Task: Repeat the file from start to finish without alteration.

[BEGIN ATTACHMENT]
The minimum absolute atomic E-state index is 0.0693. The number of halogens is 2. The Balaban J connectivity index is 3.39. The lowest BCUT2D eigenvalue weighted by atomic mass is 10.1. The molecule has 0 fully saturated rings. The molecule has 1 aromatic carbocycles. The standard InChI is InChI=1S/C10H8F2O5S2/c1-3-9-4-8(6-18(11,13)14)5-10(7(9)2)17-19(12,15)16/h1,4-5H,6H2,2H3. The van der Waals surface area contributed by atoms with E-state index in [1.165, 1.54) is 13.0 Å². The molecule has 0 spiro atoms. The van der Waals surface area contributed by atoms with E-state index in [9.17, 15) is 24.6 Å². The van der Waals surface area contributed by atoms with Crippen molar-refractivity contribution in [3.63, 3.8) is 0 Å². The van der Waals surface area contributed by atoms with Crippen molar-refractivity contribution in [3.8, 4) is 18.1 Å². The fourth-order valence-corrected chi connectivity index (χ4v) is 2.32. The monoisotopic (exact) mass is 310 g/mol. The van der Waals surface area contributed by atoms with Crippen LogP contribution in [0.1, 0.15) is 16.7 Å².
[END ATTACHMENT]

The minimum absolute atomic E-state index is 0.0693. The number of halogens is 2. The Balaban J connectivity index is 3.39. The lowest BCUT2D eigenvalue weighted by atomic mass is 10.1. The molecule has 0 fully saturated rings. The molecule has 1 aromatic carbocycles. The standard InChI is InChI=1S/C10H8F2O5S2/c1-3-9-4-8(6-18(11,13)14)5-10(7(9)2)17-19(12,15)16/h1,4-5H,6H2,2H3. The van der Waals surface area contributed by atoms with E-state index in [1.165, 1.54) is 13.0 Å². The molecule has 0 spiro atoms. The van der Waals surface area contributed by atoms with E-state index in [9.17, 15) is 24.6 Å². The van der Waals surface area contributed by atoms with Crippen molar-refractivity contribution in [3.63, 3.8) is 0 Å². The van der Waals surface area contributed by atoms with Crippen molar-refractivity contribution in [3.8, 4) is 18.1 Å². The fourth-order valence-corrected chi connectivity index (χ4v) is 2.32. The monoisotopic (exact) mass is 310 g/mol. The van der Waals surface area contributed by atoms with Crippen LogP contribution in [0.1, 0.15) is 16.7 Å².